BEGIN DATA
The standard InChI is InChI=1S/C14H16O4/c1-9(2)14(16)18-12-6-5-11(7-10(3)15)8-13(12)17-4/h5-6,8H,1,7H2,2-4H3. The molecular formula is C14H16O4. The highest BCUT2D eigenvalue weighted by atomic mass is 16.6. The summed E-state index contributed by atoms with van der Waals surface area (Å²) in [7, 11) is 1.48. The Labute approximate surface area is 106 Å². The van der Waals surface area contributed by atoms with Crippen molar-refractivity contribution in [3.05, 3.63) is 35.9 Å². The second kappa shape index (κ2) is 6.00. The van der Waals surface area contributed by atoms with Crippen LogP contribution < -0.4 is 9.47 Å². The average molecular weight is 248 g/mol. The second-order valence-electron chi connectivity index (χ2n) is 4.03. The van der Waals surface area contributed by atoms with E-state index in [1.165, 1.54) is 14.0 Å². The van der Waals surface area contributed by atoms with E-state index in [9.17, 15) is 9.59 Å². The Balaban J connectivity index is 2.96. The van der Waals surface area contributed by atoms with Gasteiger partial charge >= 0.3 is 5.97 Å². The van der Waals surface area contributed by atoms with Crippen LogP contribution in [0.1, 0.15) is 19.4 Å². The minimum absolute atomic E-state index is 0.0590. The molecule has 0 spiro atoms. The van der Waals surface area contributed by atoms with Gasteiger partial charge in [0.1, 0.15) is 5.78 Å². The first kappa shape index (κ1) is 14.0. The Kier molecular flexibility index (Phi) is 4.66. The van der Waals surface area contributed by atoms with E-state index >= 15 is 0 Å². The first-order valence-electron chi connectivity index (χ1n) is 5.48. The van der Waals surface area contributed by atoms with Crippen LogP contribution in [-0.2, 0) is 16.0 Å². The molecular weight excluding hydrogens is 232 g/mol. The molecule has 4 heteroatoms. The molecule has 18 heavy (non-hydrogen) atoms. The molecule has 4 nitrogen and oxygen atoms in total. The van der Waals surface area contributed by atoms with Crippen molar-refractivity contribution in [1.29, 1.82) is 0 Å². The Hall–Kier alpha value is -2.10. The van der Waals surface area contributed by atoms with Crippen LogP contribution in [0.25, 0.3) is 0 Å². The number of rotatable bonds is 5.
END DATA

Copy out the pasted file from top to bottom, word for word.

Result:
The standard InChI is InChI=1S/C14H16O4/c1-9(2)14(16)18-12-6-5-11(7-10(3)15)8-13(12)17-4/h5-6,8H,1,7H2,2-4H3. The molecular formula is C14H16O4. The highest BCUT2D eigenvalue weighted by atomic mass is 16.6. The summed E-state index contributed by atoms with van der Waals surface area (Å²) in [7, 11) is 1.48. The Labute approximate surface area is 106 Å². The van der Waals surface area contributed by atoms with Crippen molar-refractivity contribution in [3.05, 3.63) is 35.9 Å². The second kappa shape index (κ2) is 6.00. The van der Waals surface area contributed by atoms with Crippen LogP contribution < -0.4 is 9.47 Å². The average molecular weight is 248 g/mol. The second-order valence-electron chi connectivity index (χ2n) is 4.03. The van der Waals surface area contributed by atoms with E-state index in [1.165, 1.54) is 14.0 Å². The van der Waals surface area contributed by atoms with E-state index in [9.17, 15) is 9.59 Å². The Balaban J connectivity index is 2.96. The van der Waals surface area contributed by atoms with Gasteiger partial charge >= 0.3 is 5.97 Å². The van der Waals surface area contributed by atoms with Crippen LogP contribution in [0.1, 0.15) is 19.4 Å². The minimum absolute atomic E-state index is 0.0590. The molecule has 0 spiro atoms. The van der Waals surface area contributed by atoms with Gasteiger partial charge in [0.1, 0.15) is 5.78 Å². The first kappa shape index (κ1) is 14.0. The Kier molecular flexibility index (Phi) is 4.66. The van der Waals surface area contributed by atoms with E-state index >= 15 is 0 Å². The first-order valence-electron chi connectivity index (χ1n) is 5.48. The van der Waals surface area contributed by atoms with Crippen LogP contribution in [-0.2, 0) is 16.0 Å². The molecular weight excluding hydrogens is 232 g/mol. The molecule has 4 heteroatoms. The molecule has 18 heavy (non-hydrogen) atoms. The molecule has 4 nitrogen and oxygen atoms in total. The van der Waals surface area contributed by atoms with Crippen molar-refractivity contribution in [1.29, 1.82) is 0 Å². The Hall–Kier alpha value is -2.10. The van der Waals surface area contributed by atoms with Crippen LogP contribution in [0.25, 0.3) is 0 Å². The number of rotatable bonds is 5.